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BusinessNewsTruckload

Transportation One levels up, hires Gillihan as chief revenue officer

Pat Gillihan, a freight brokerage industry veteran from XPO Logistics (NYSE: XPO) and Covered Logistics and Transportation, joined Chicago-based brokerage Transportation One as its chief revenue officer, the company announced October 23.

Transportation One’s core business is full truckload temperature-controlled freight; the nine year-old company posted trailing 12-month revenues of $65 million. Until this point, founder and chief executive officer Jamie Teets was directly responsible for all revenue-generating activities, leveraging his relationships with shippers to bootstrap the company.

Now Transportation One’s balance sheet is healthy enough for it to invest in building its own technology as the brokerage outgrows its legacy transportation management system (TMS), Teets explained. At the same time, Transportation One is ready to accelerate its growth.

“The rocketship is rumbling on the ground; we’re trying to get this baby to take off,” Teets said.

Gillihan has experience building and operating freight brokerages at scale. Gillihan was a co-founder and partner at Covered Logistics and Transportation, which he helped launch in 2006. In 2013, that brokerage sold to XPO for $11 million, according to Pitchbook data. Gillihan said that Covered was essentially “the first domino to fall” in Brad Jacobs’ new roll-up, and that he got a “blue chip education” at XPO.

Subsequently, Gillihan took on a number of roles at XPO, eventually rising to manage a five- location, $400 million P & L as Midwest Director of Brokerage.

“This hire lets me focus on the business rather than being in it – building relationships and designing the foundation so Pat can scale it from a top line revenue standpoint,” Teets said.

Gillihan said that the immediate opportunities are with Transportation One’s existing customers, which collectively spend $4.5 billion on freight annually. Transportation One is regularly ranked in the top three brokers and top 10 capacity providers by its customers, and wants to leverage its industry-leading service levels to deepen those relationships and grow wallet share.

(Photo: Transportation One)

“We want to de-commoditize our relationships through scorecarding to create advisory partnerships,” Gillihan said.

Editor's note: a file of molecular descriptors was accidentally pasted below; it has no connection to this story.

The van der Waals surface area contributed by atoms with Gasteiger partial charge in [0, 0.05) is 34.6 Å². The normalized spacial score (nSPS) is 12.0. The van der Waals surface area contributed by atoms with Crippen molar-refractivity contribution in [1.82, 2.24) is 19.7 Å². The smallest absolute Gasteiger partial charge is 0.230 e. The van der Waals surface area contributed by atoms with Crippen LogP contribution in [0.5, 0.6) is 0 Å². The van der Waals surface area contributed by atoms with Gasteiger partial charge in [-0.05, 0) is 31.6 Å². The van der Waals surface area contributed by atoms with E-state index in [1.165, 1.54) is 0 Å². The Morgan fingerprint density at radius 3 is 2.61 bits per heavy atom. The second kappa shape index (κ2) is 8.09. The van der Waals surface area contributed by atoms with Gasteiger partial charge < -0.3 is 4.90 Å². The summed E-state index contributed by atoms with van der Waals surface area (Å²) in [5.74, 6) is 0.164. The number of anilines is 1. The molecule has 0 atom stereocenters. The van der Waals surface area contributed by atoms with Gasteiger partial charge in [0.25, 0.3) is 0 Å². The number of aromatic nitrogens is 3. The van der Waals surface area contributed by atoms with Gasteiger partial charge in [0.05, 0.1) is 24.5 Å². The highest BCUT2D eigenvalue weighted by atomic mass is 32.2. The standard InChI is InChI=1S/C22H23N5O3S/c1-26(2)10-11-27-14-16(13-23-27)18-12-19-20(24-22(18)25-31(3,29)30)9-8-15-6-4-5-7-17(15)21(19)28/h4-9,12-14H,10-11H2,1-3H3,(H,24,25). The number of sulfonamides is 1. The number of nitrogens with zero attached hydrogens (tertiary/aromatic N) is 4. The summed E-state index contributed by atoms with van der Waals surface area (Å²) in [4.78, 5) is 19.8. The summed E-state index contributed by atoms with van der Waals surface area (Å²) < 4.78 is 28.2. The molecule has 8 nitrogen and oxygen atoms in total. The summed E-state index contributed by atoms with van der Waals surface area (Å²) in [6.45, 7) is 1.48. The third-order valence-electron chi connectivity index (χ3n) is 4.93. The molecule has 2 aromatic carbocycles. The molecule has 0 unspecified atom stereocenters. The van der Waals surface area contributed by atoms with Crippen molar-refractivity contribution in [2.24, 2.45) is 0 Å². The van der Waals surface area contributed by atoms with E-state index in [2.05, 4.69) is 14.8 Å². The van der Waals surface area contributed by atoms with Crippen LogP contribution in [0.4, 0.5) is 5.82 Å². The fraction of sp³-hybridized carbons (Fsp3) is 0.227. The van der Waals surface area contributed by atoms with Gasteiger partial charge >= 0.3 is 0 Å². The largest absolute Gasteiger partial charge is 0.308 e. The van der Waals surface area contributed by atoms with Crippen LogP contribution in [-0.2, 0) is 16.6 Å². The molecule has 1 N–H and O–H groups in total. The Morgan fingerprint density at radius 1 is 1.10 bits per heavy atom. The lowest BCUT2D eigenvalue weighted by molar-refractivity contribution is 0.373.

Transportation One’s brokers will get that done, Gillihan said, by standardizing processes and laying a foundation for future growth.

“We want to be very disciplined to a structure and process-driven,” Gillihan said. “The more you have that in place, the less management you need and the more the floor will be self-governed.”

Teets explained that Transportation One’s customers often value service more than price and that by providing his customers the data to accurately score the service the company provides, T1 should be able to grow its accounts.

Gillihan also offered some color on Transportation One’s plans for its own transportation management system.

“We are building a homegrown, proprietary TMS, which is worth noting as customers have higher expectations for data transmission with APIs being much more prominent,” Gillihan said. “Shippers’ expectations are increasing in terms of timeliness and accuracy of data. For us, the technology is about incremental productivity gains, removing manual processes, and operating with exceptions only. We expect the first release or minimum viable product to be out in mid-2020.”

“Technology is important,” Teets said, “but people and culture are really what’s going to allow us to thrive. People have to believe in what we’re doing and who we are.”

Teets and Gillihan said that Transportation One has no plans to raise outside capital and instead seeks to differentiate itself through service and transparency.

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John Paul Hampstead, Associate Editor

John Paul writes about current events and economics, especially politics, finance, and commodities, and holds a Ph.D. in English literature from the University of Michigan. In previous lives John Paul studied Shakespeare in London and Buddhism in India, but now he focuses on transportation and logistics in the heart of Freight Alley--Chattanooga. He spends his free time with his wife and daughter herding cats, collecting books, and walking alongside the Tennessee River.

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